NFC North QB play highlights Vikings' need

The Packers won the Super Bowl. Aaron Rodgers won the MVP. The Bears followed Jay Cutler to the NFC Championship Game. Quarterback play in the NFC North is at a high level and Leslie Frazier knows it and has been consistent in his message this offseason.

It's a quick-changing NFL, but the Lombardi Trophy is going back to Green Bay.

Last year, the Vikings were a late interception and field goal away from the Super Bowl. This year, the Chicago Bears were battling the Green Bay Packers for the NFC title. The Packers' Super Bowl win underscores how well-represented the NFC North has been late into the playoffs the last two years, having three of the four participants in the last two conference title games.

Leslie Frazier had been singing the praises of the division well before the Packers put the title back in Titletown. In fact, while the Packers fought through 15 players going on injured reserve through the season and the losses of cornerback Charles Woodson and receiver Donald Driver in the Super Bowl, there was one player that remained a constant – quarterback Aaron Rodgers.

He started all but one game for the Packers this year. Only twice did his quarterback rating slip below 70 during the regular season – both losses. He also posted only a 55.4 rating against Chicago in the playoffs, but the Packers were able to overcome the bitter cold in the conference championship game because of Jay Cutler's struggles and eventual game-ending injury.

With Rodgers, Cutler and Detroit's Matthew Stafford all the offensive catalysts of their teams, the Vikings' need at quarterback was underscored long before Rodgers took home the Pete Rozelle Trophy for the Super Bowl's Most Valuable Player.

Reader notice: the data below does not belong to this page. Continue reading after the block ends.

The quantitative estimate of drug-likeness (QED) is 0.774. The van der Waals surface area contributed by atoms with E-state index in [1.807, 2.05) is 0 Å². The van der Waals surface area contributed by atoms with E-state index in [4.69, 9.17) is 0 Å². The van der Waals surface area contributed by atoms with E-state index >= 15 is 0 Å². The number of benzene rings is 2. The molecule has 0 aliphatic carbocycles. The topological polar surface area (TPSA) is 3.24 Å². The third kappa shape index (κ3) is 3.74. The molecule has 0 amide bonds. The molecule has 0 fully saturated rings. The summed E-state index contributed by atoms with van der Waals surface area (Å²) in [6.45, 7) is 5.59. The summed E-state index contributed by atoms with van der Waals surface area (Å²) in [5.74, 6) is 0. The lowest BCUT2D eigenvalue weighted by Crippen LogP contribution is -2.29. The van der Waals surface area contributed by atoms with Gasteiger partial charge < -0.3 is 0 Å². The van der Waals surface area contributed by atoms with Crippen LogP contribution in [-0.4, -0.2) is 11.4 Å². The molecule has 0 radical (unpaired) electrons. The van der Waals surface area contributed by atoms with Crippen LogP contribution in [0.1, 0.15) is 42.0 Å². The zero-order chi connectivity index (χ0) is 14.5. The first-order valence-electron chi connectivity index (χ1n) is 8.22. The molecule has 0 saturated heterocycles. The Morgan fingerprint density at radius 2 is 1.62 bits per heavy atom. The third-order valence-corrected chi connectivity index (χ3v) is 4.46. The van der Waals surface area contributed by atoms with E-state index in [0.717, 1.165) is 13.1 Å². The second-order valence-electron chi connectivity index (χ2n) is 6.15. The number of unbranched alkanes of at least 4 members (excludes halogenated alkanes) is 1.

"The fact that the teams in our division are really solid at that position, it just gives you a sense of urgency to try to get it right – not just for this season, but for years to come," Frazier said while looking at potential draft picks at the Senior Bowl. "If there's one thing that I'd like us to feel good going into training camp, (it is) that we're going to get that question answered."

Frazier was asked again later what his number one goal was before training camp, and again he referenced the quarterback position and the competition in the NFC North.

"I really hope we can get that quarterback position settled before we get to training camp. We have a good feel for, OK, this guy is going to give a good chance when we get to camp to really compete and we've got the right two or three guys there who we feel like we're going to compete for the NFC North next season, and then you can fill in all the other pieces to the puzzle," he said. "But just being able to sleep at night knowing that you put that to rest."

The Green Bay Packers were 10-6 and overcame a 3-3 start to the season. Rodgers passed for 3,922 yards, 28 touchdowns, 11 interceptions and a 101.2 rating in the regular season. He was even better in the playoffs, posting a 109.8 rating.

Cutler was more erratic than Rodgers. As Cutler went, so went the Bears. He had five games with a rating above 100 and the Bears won them all. He had six games with a rating below 70 and the Bears lost five of them on their way to an 11-5 record.

The Lions are still putting it together and Stafford barely got to play in 2010 because of a right shoulder he injured twice before his season was done after three games played – all of them with ratings between 85 and 100.

The success of the NFC North teams can be attributed to many factors, but none more important than the play of the quarterback position, whether talking about Brett Favre's 2009 season or Aaron Rodgers' 2010 season.

"Our division is arguably now the toughest division in the league. The NFC North," Frazier said Sunday night on Rosen's Sport Sunday. "When you're talking about Chicago and Green Bay playing for the NFC Championship, that tells you how tough are division is. We've got our work cut out for us, and we're the one team in our division that has an unsettled quarterback situation. So we want to be able to get that fixed."

It's a recurring theme with Frazier – and rightly so – in the first month of the Vikings' offseason, but they might not be so far into their offseason if they had better quarterback play in 2010.


Tim Yotter is the publisher of Viking Update. Follow Viking Update on Twitter and discuss this story on our subscriber message board.
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